The gap between what homeowners are asking for their homes and what buyers are willing to pony up has been slowly decreasing, but houses are still closing for significantly less than what their owners hope for.
The divide began slowly closing since last March, when average asking prices were still on a three-month climb and the average selling price fell to $169,000 below the average asking price, according to data from Carlson GMAC Real Estate in Concord. Now the average home is selling for about $56,000 below the average asking price of $647,000.
“Brokers and sellers have become more realistic about what price will sell,” said Joan Meyer, owner of Acton Real Estate on Massachusetts Avenue.
Over the past several months, the average selling price has stayed between $585,000 and $608,000, while the average asking price has come down about $60,000, since it peaked in last March.
As sellers become more realistic, according to Meyer, homes are taking less time to sell. Homes spent an average of 92 days on the market in June, the shortest amount of time since last November. In March, when the gap between the average asking and selling price was at its height, homes were spending an average of 241 days on the market.
“We’ve had a very spotty ’07,” said Meyer. “There are little blips.”
After years of increasing prices, the statewide real estate market began to cool over the past several years, bottoming out last year. Prices across the state have begun to stabilize, but have yet to significantly pick up again.
Despite the upward trend in the average price of a house in Acton over the past three months, Meyer said that more houses in Acton are becoming available in the $400,000 to $500,000 range.
The trend in neighboring Boxborough has been more erratic. Aside from a rebound last April, the average asking price for a single family home has been falling steadily from $764,000 last January to $595,000 in June.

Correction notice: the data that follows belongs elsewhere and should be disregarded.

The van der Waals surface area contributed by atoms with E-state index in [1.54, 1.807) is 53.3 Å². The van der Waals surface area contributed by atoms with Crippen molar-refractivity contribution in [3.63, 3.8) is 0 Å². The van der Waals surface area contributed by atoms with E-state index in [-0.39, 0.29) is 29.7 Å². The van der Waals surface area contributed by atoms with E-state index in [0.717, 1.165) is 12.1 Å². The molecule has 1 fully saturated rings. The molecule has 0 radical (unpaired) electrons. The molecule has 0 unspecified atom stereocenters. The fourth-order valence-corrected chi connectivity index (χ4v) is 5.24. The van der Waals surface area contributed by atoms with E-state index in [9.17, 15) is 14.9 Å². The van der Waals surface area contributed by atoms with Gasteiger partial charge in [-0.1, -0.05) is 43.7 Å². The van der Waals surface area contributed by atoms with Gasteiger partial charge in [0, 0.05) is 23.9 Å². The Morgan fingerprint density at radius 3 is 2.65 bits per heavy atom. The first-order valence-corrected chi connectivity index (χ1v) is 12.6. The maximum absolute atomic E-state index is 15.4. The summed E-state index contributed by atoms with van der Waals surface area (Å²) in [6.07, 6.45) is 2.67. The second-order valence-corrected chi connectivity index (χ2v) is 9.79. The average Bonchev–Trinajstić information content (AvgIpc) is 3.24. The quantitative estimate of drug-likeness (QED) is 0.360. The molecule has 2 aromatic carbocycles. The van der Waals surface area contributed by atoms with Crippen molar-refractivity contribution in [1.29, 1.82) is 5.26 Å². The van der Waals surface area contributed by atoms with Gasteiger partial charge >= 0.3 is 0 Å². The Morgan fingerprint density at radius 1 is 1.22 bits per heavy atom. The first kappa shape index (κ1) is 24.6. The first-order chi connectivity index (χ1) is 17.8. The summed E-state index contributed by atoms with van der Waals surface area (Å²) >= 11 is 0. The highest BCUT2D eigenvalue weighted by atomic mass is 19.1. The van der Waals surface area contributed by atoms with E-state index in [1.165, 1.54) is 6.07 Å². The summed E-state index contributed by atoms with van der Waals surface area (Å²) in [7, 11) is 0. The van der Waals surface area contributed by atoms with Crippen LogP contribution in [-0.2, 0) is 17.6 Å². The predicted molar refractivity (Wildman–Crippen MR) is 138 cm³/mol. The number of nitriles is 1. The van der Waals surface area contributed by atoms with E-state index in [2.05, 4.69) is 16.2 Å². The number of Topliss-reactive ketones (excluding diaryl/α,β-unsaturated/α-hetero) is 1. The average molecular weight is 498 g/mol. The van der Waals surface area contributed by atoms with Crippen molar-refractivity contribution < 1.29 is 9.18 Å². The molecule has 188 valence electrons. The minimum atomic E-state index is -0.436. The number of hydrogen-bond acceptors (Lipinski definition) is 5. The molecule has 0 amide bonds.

The average selling price has at times topped the average asking price in Boxborough, a fact that Charlie Blair, a real estate agent at Carlson GMAC in Concord, said could possibly be attributed to a the sale of a small number of higher priced homes skewing the average.
Homes in Boxborough have also been spending more time on the market on average than in Acton and have only come down recently. In December, homes in Boxborough were on the market for an average of over a year, according to the Carlson data. But in June, that time dropped to an average of 66 days.
“It’s definitely still a buyer’s market,” said Blair.
Blair and Meyer pointed to high property taxes and the general economy as possible factors for the slowdown in the market and the fall in prices.
“I don’t think people are getting the raises they used to get,” said Meyer.
Still, sales of single-family homes more than doubled in both towns between May and June to 28 in Acton and 5 in Boxborough.
Meyer said that the quality of the local schools has helped buoy the local real estate market and continue to draw new people in.
“We’re fortunate that the Acton schools are so good because that’s a big draw for people coming out of the city,” she said.
The condominium market in both towns has been more volatile, both in terms of the average asking and selling price and the average number days on the market. In Acton, the average asking price for a condo has stayed fairly constant around $300,000, but the average selling price has varied widely, at times exceeding the average asking price. Condos were on the market for an average of 127 days in Acton, down from 270 in March.
In Boxborough, the average asking price for a condo has risen to $191,000, up from $170,000 in March, and $58,000 above the average selling price. The average number of days on the market for a condo in Boxborough peaked at 227 in April and is now 118.
Meyer said that business has been picking up in the last month, but when asked if she could predict where the market was going, she said, “I haven’t a clue. I don’t think anyone does.”
Christian Schiavone can be reached at 978-371-5743 or at cschiavo (at) cnc (dot) com.
By Christian Schiavone, GateHouse News Service